New Speaker, New Ideas
Another page of history was written into the annals of New York City government and the City Council last week when Councilmember Christine Quinn was elected by her colleagues in the 51-member city legislature as the first woman and the first gay woman ever to occupy the powerful office of Council Speaker.
Less than two decades ago, history was made when the Speaker’s office was established by revisions to the city charter and the councilmembers elected Peter Vallone Sr. as the first person ever to serve in that post.
Vallone, who had been the Majority Leader, would go on to hold the office, the second most important job in city government after the mayor, for about a dozen years before being forced to end his council career because of term limits. He was followed by Councilmember Gifford Miller, whom Quinn succeeds. Miller also was forced out by term limits.
Vallone, of course, set the standard, using his powers to establish the independence and the vast powers of the new office. The Astoria official used them well, freely leading the council in overriding mayoral vetoes, several times enacting budgets when the council didn’t agree with the spending plans sent up by the mayor and, in effect, establishing the Speaker as the mayor’s equal.
Quinn, in her first term in office, exhibited an independent streak when she clashed with Mayor Michael Bloomberg, leading the opposition to his pet West Side Stadium plan. Her efforts led to the stadium, which would have been in her district, being soundly defeated. In contrast she supported the mayor’s extensive smoking restrictions.
In her inaugural address Quinn indicated as Speaker she would pursue the same open-minded and independent course. “Yes, we will oppose the mayor when we believe we must—I have done so in the past and I will do so in the future—but I sincerely hope and believe that we can agree more than we disagree,” she said.
In stating her legislative agenda, she indicated she agreed with positions the mayor expressed in his own inaugural address—improving schools, building more affordable housing, removing guns from city streets and addressing problems with the city’s hospitals.
We were pleased to hear Quinn embracing these positions because they are laudable plans. The Gazette was also encouraged by the new Speaker’s assertions that she plans to reach out to the five boroughs to tackle their problems. As we see it, although the Public Advocate is the city’s ombudsman, the Speaker should also embrace this role because of the office’s vast power over the public purse.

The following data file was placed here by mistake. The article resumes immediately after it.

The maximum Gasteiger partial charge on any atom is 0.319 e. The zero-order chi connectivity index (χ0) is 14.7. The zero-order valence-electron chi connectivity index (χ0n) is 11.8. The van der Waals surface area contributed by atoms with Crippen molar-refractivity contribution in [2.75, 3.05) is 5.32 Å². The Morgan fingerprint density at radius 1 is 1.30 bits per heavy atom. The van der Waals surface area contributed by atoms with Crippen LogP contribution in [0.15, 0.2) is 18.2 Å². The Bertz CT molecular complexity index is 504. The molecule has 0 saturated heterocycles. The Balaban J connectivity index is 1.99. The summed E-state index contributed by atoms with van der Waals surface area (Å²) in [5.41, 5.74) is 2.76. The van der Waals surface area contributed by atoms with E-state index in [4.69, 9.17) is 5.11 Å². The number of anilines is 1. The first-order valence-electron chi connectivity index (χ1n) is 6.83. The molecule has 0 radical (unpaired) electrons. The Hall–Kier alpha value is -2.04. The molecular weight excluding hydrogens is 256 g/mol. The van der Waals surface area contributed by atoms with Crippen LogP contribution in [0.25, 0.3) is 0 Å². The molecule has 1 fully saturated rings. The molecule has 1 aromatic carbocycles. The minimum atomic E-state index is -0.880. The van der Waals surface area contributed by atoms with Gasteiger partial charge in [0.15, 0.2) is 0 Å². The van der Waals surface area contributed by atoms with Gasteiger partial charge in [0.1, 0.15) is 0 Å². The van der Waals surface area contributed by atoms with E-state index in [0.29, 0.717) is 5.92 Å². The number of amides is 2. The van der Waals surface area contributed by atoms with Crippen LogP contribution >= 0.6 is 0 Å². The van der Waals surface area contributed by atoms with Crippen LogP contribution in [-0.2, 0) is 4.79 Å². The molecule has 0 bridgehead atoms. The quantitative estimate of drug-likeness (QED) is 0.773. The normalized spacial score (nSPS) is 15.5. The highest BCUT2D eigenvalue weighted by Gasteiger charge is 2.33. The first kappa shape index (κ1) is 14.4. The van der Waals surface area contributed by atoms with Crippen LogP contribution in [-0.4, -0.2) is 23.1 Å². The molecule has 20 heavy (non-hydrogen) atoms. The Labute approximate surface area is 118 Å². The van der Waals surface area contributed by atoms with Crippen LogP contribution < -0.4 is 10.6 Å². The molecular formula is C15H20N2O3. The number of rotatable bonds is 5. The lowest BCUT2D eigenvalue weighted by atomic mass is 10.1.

Quinn said she sees the city council as “an incubator of big ideas...the creator of innovative policies that help people across the economic spectrum and across the city.”
In his first term, the mayor pursued this policy with great success. It can only help our city if its two most powerful leaders engage in friendly competition to improve conditions in the other four boroughs, rather than being Manhattan centric.
One issue that is sure to test the relationship between Quinn and Mayor Bloomberg is the question of extending term limits. As matters stand, many of the councilmembers who are now starting second terms, including Quinn, are facing their final term under the present law.
However, Quinn is on record as favoring action by the present councilmembers to amend the law to allow incumbents to serve an additional four-year term beyond the one ending in 2009.
The mayor’s stated position is that the city’s electorate should deal with proposed changes in the law because the voters were the ones who decided the issue in the first place.
The mayor and the new Speaker seem firm in their opposing positions, and we expect this will provide the fodder for their first clash.
As with the selection of previous Speakers, Quinn depended on the support of Democratic county leaders for building the coalition of councilmembers that elected her. In the present instance, Queens, Brooklyn and The Bronx county leaders, especially Thomas Manton of Queens, assured Quinn’s election.
This aspect of Quinn’s ascension and any future fallout from it will be closely watched by political observers and good government groups. Her independence could be tested by it.
To a large extent, the political leaders following past practice are expected to have a say in the selection of councilmembers for committee chairmanships, which carry a measure of power as well as extra remuneration. Beyond that, we can only await future developments to see how these relationships will work out.